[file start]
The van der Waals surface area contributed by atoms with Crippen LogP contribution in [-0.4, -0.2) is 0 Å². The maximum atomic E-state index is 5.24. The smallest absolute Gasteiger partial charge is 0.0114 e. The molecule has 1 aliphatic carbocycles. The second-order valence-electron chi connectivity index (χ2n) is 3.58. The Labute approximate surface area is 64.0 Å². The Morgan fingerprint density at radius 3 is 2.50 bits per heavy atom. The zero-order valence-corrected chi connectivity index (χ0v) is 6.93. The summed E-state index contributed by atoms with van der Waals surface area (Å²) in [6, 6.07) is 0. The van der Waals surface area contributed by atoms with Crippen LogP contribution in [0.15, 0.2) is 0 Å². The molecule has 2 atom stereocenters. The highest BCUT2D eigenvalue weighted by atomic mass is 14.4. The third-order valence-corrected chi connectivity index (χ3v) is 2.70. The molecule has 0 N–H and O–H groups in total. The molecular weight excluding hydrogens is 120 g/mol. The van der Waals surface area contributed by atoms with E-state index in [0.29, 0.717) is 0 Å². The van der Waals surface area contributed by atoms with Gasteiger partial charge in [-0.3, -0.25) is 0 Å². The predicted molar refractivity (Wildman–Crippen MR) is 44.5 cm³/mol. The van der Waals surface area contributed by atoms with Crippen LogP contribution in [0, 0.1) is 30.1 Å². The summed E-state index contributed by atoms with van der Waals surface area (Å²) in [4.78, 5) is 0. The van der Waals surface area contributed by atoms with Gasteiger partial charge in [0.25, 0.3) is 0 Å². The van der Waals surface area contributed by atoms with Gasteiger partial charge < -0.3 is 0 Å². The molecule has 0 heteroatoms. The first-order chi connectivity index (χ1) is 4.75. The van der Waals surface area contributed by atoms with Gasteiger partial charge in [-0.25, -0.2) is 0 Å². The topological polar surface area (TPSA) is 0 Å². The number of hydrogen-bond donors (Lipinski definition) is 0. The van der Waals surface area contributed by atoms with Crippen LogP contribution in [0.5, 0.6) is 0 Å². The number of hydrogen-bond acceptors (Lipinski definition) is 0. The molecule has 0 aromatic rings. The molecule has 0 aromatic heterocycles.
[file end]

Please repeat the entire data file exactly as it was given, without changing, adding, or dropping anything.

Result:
The van der Waals surface area contributed by atoms with Crippen LogP contribution in [-0.4, -0.2) is 0 Å². The maximum atomic E-state index is 5.24. The smallest absolute Gasteiger partial charge is 0.0114 e. The molecule has 1 aliphatic carbocycles. The second-order valence-electron chi connectivity index (χ2n) is 3.58. The Labute approximate surface area is 64.0 Å². The Morgan fingerprint density at radius 3 is 2.50 bits per heavy atom. The zero-order valence-corrected chi connectivity index (χ0v) is 6.93. The summed E-state index contributed by atoms with van der Waals surface area (Å²) in [6, 6.07) is 0. The van der Waals surface area contributed by atoms with Crippen LogP contribution in [0.15, 0.2) is 0 Å². The molecule has 2 atom stereocenters. The highest BCUT2D eigenvalue weighted by atomic mass is 14.4. The third-order valence-corrected chi connectivity index (χ3v) is 2.70. The molecule has 0 N–H and O–H groups in total. The molecular weight excluding hydrogens is 120 g/mol. The van der Waals surface area contributed by atoms with E-state index in [0.29, 0.717) is 0 Å². The van der Waals surface area contributed by atoms with Gasteiger partial charge in [-0.3, -0.25) is 0 Å². The predicted molar refractivity (Wildman–Crippen MR) is 44.5 cm³/mol. The van der Waals surface area contributed by atoms with Crippen LogP contribution in [0, 0.1) is 30.1 Å². The summed E-state index contributed by atoms with van der Waals surface area (Å²) in [4.78, 5) is 0. The van der Waals surface area contributed by atoms with Gasteiger partial charge in [0.25, 0.3) is 0 Å². The van der Waals surface area contributed by atoms with Gasteiger partial charge < -0.3 is 0 Å². The molecule has 0 heteroatoms. The first-order chi connectivity index (χ1) is 4.75. The van der Waals surface area contributed by atoms with Gasteiger partial charge in [-0.25, -0.2) is 0 Å². The topological polar surface area (TPSA) is 0 Å². The number of hydrogen-bond donors (Lipinski definition) is 0. The van der Waals surface area contributed by atoms with Crippen LogP contribution in [0.5, 0.6) is 0 Å². The number of hydrogen-bond acceptors (Lipinski definition) is 0. The molecule has 0 aromatic rings. The molecule has 0 aromatic heterocycles.